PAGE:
The citrus season has just begun in Spain with a production forecast of about seven million tonnes, a figure that is closer to a normal season and away from the scarce 5.52 million tonnes harvested in 2015/16.
The Departments for Agriculture of the three main producing areas —Comunitat Valenciana, Andalucía and Murcia—, have already provided in recent days their official harvest estimates for this season: 3,953,226 tonnes (+23.6%), 2,059, 883 tonnes (+10.5%) and 871,000 tonnes (+25%), respectively.
The Regional Councillor for Agriculture in Andalucía, Carmen Ortiz, has advanced along with the first citrus estimate in Andalucía a forecast for the whole sector in Spain, which stands at a volume of 7,106,706 tonnes (+19.2%).
Of that amount, Ailimpo has estimated that 980,000 tonnes correspond to lemon (+22% with regards to 2015/16) and 67,000 tonnes to grapefruit (–6%).
Ortiz emphasised that the citrus sector is the third in importance within Andalucía’s farming industry, with 12,000 farms, 85,000 hectares and a production in 2016/17 that is 8.2% higher than the average of the last four seasons.
The Valencian government speaks in its report of the “recovery of the production,” —with 1.85 million tonnes (+19%) of oranges, 1.79 million (+29.4%) of mandarins and 288,080 tonnes of lemons—, despite the “slight decrease of 1% of the citrus cultivated area” (1,560 hectares less).
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The citrus harvest forecast for Valencia is expected to reach 3,953,226 tonnes
In statements to the agency Efeagro, the president of Agricultural Cooperatives of the fruit and vegetables sector, Cirilo Arnandis, has indicated that the estimated production is similar to a reference year like 2014/15, as last season the output was poor due to high temperatures during the fruit setting stage.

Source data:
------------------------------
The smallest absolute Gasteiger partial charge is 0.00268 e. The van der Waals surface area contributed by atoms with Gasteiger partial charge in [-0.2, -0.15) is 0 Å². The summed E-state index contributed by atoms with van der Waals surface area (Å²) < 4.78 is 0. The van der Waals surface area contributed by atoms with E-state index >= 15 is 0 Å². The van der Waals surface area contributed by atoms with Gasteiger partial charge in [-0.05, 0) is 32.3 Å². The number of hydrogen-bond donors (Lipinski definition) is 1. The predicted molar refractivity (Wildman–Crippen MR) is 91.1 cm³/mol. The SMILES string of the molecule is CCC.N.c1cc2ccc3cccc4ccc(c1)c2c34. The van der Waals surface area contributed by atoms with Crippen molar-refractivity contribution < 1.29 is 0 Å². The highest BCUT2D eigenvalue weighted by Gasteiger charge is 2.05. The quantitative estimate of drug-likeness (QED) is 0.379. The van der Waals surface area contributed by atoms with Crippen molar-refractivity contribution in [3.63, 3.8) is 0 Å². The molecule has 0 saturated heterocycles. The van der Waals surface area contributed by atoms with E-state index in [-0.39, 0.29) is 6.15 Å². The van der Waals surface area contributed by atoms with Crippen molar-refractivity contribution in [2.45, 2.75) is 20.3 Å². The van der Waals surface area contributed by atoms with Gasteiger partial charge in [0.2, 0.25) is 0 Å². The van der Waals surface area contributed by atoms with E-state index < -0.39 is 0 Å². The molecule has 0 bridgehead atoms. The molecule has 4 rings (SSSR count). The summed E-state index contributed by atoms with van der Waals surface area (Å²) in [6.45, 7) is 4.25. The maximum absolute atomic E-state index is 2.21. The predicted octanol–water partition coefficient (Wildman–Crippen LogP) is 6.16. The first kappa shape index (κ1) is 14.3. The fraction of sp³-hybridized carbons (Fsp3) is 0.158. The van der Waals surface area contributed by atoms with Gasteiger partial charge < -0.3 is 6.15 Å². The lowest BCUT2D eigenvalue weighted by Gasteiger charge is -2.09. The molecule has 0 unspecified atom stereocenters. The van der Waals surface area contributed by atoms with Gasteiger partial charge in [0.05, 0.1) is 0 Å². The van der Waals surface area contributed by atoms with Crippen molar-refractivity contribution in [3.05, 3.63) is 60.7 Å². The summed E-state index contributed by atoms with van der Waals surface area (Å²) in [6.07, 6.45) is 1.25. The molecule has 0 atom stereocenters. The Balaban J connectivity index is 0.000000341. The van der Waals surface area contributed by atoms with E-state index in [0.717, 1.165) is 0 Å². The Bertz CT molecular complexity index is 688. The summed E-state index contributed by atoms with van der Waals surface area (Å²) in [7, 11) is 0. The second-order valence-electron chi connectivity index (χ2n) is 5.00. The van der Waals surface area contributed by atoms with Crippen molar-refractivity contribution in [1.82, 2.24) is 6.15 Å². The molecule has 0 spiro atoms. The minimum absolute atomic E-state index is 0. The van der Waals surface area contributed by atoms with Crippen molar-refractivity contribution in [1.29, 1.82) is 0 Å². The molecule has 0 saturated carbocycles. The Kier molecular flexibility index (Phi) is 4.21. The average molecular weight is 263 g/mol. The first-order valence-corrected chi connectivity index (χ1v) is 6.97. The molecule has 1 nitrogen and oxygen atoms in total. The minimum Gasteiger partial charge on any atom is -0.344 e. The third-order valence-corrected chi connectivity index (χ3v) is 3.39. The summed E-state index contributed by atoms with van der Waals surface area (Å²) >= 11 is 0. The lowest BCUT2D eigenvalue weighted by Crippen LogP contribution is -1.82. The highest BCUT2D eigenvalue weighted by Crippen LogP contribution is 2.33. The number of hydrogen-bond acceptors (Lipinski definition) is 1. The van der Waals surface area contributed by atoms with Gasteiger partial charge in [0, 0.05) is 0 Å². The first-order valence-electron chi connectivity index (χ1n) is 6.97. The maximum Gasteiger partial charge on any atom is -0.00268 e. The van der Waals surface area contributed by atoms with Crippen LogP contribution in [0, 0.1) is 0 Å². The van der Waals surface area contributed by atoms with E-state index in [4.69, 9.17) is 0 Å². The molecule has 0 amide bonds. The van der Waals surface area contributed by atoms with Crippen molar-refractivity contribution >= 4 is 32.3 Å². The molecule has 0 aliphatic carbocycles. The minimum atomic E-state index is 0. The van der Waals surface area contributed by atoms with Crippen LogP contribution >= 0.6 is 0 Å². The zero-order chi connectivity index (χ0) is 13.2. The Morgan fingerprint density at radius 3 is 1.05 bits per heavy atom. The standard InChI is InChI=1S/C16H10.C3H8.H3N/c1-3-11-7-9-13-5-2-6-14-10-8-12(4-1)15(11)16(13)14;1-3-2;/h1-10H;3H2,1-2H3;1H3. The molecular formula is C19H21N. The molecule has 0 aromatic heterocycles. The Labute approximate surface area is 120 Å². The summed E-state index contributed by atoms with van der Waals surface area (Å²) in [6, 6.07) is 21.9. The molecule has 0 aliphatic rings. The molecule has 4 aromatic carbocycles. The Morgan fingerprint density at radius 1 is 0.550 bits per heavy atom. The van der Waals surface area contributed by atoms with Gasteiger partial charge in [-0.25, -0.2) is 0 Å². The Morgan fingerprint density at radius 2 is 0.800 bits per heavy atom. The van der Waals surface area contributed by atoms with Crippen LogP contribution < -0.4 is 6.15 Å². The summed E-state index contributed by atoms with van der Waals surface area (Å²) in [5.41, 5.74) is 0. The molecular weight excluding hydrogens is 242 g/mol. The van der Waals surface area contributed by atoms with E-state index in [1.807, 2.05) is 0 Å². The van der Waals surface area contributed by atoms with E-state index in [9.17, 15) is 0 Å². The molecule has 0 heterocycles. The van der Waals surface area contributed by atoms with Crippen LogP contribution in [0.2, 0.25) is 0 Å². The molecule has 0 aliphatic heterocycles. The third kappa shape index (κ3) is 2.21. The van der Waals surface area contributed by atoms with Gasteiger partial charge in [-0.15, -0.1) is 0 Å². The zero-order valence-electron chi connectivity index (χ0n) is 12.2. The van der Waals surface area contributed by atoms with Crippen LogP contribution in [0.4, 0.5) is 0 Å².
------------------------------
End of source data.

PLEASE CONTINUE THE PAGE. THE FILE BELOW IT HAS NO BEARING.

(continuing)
“Production should be sufficient to adequately supply national and international customers, and it also has a top quality,” he assured, although the season “has not reached cruising speed yet.” “If rains arrive when they are meant to arrive, these estimates may increase,” he added.
For its part, the Citrus Management Committee (CGC) warns that this season is marked by the effects of drought, by an exceptionally hot spring and summer, with a historical rainfall deficit and a situation that has led a major percentage of oranges and mandarins to suffer or probably will suffer serious problems of size, a lack of size that arouses the rejection of the product in the retail industry and could trigger more production losses. Despite still questioning the official data, the national association clarifies that the overall result of these estimates is nothing more than a return to a “normal” harvest, which will ensure a balanced supply to markets with almost identical figures to those recorded in the final annual balance two years ago (2014/15), when problems arising from the lack of rainfall did not appear during that season as they have now.
Origin information: ValenciaFruits